For reference, 100% of the P3 color-gamut standard, which is widely promoted by other manufacturers, equals about 73% of the Rec. 2020 standard.
For the convenience-minded, the company will ship its long-awaited Vizio Voice Remote with all 4K LCD models, except for a few seasonal models, a spokesperson said. The Bluetooth-enabled voice remote features a push-to-talk (PTT) button and built-in microphone to enable natural-language voice control of TV functions, TV-content discovery, and web searches for Wikipedia information, weather, sports scores and other data.
Voice-controlled functions include volume, picture modes, and the selection of apps, channels, movies, TV programs, and HDMI inputs. Users can use multiple search terms in a single search request. Searching for a particular TV show that’s available exclusively through a single streaming service will automatically launch that service.
Like before, the TVs can also be controlled via Apple’s Siri voice assistant and with Alexa- and Google Assistant-enabled smart speakers. The D Series of HD and FHD TVs feature voice control through a smartphone running a Vizio app.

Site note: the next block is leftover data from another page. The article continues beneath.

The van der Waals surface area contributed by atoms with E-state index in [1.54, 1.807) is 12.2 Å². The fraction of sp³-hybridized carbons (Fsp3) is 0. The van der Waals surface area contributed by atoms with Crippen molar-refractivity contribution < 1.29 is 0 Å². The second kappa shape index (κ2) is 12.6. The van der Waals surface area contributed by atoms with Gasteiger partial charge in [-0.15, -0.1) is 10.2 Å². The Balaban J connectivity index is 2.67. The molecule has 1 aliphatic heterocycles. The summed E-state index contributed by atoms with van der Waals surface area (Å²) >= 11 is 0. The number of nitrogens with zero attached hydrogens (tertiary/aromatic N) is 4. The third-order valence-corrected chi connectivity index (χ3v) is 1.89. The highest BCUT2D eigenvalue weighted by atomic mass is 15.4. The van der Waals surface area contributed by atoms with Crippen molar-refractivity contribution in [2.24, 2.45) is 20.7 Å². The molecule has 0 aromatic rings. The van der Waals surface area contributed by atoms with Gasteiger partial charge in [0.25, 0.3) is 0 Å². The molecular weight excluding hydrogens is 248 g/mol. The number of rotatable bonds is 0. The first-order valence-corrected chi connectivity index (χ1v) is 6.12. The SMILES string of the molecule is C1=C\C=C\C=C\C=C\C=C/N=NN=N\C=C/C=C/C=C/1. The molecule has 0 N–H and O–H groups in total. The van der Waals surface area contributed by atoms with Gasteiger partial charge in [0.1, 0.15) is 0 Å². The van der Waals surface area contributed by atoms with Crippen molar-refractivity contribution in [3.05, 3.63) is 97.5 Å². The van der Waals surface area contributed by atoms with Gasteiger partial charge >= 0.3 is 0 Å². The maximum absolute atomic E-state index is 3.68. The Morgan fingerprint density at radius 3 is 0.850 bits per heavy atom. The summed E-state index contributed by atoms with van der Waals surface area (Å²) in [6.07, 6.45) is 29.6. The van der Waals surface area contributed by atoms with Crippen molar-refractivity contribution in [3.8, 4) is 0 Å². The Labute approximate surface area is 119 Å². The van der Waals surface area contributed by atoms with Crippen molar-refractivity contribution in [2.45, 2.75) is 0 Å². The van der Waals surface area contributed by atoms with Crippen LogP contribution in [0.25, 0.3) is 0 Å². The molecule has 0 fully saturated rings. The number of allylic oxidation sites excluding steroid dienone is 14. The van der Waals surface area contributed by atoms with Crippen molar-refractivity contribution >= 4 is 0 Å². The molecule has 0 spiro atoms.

Also for the convenience-minded, height-adjustable TV stands debut in eight new TVs, enabling the placement of a variety of Vizio- and other-brand soundbars under the screen rather than in front of it. Select Vizio soundbars are said to dock seamlessly with the TVs. The feature appears in six of 12 M Series TVs from 50 to 75 inches and in the 65- and 75-inch P Series models.
Series By Series
Vizio’s 2021 selection of 4K LCD TVs consists of 24 new models, almost all of which are rolling out in stores now through August. The TVs appear in the following series:
- the entry-level V Series, divided into two subseries (the seven-SKU V5 subseries of 43- to 75-inch models priced from $339 to $899 and the two-SKU V6 subseries with 70- and 75-inch models at $749 and $919, respectively);
- the step-up M Series, which adds quantum dots and is also divided into two subseries (the six-SKU MQ6 subseries in 43- to 75-inch sizes at $399 to $999 and the six-SKU MQ7 subseries, which adds FALD zones, higher brightness and wider color gamut in 50- to 75-inch sizes at $749 to $1,399;